Buying here has never been easy, however, constrained not only by price (with some of the most expensive seaside real estate in Europe), but by the fact that construction along the coastline is highly restricted. So the recent addition of La Tiara di Cervo presents a welcome opportunity. Offering 28 apartments (from €5.9m for a three bed through Christie’s International Real Estate), the development combines traditional building materials, the sleekest of contemporary interiors (by renowned Italian architects Giovanni Maria Torno and Ferruccio Laviani) and views over the Med’s most glamorous ports with all the deluxe facilities – spa, cellar, concierge, underground parking – buyers now expect to allow them to make the most of their holidays.
Not all yachting enthusiasts, however, want to buy in a destination that only comes alive for a brief butterfly season. The seamless combination of sophisticated city living and holiday pleasures is one of the reasons Barcelona has seen a growing demand for property near its superyacht harbour, OneOcean Port Vell. Originally built for the 1992 Olympics, the marina has recently undergone a complete makeover to provide it with 148 berths for superyachts up to 190m. “Barcelona has become a transport hub with daily flights from all over the world,” says Alexander Vaughan, co-founder of Spanish-based estate agent Lucas Fox, “and it’s also seen as a good staging point to explore the Balearics. International buyers here love everything the city has to offer.”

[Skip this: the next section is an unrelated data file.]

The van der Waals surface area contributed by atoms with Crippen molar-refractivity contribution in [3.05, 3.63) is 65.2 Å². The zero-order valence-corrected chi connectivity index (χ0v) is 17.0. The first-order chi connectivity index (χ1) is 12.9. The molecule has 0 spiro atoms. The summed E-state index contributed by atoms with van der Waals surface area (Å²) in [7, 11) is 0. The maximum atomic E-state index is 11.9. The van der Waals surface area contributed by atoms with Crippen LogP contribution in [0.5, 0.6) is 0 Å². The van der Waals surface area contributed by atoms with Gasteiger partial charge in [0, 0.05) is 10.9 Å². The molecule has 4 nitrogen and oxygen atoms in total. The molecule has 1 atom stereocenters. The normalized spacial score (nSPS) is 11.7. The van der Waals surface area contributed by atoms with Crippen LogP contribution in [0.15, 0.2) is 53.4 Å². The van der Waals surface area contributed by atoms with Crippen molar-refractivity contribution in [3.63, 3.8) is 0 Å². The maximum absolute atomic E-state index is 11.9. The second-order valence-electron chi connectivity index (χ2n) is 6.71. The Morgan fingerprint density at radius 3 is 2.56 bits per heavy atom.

OneOcean Port Vell lies in the centre of Barcelona, the briefest of strolls from the city’s famed shopping, nightlife, restaurants and cultural attractions, and purchasers here expect the same sophisticated standard of contemporary living they’ll find in other major cities. “Until recently, most development was in period buildings reinvented behind an existing façade. Now we’ve started to see the type of new-build property more commonly found elsewhere,” says Vaughan, who is selling a dazzling contemporary home with city and Mediterranean views on Avenida Pearson (off-plan for €9.96m).
Of course, a beautiful home with prime marina access can be an income generator as well as a private escape. Indeed, on the long-fashionable Greek island of Mykonos, recent updates to the marina are having a direct impact on those homeowners wishing to maximise their return on property rented out during the peak yachting season. “People who rent villas here do so on a weekly basis,” says Roi Deldimou of Beauchamp Estates. “Then they hire a yacht and go island hopping. If they’re spending half a million a week chartering a yacht, they can’t be offered something of lower quality on land. Many villas here have had to be upgraded to match expectations.”
Those who are looking to buy a house in peak condition could consider the 10-bedroom, 12-bath Villa Amelia, with not one but two pools (€7m through Beauchamp Estates). Or, to appreciate what the yachting set would consider an ideal pied-à-terre, Villa Albertina (€35,000-€70,000 a week through Beauchamp Estates), in Kalo Livadi, sets an appropriate benchmark for even the most exacting boating parties. Very secluded, it includes 14 bedrooms, two pools, a gym, a hot tub, a helipad – and its own private chapel. Luxury, you might say, worth praying for.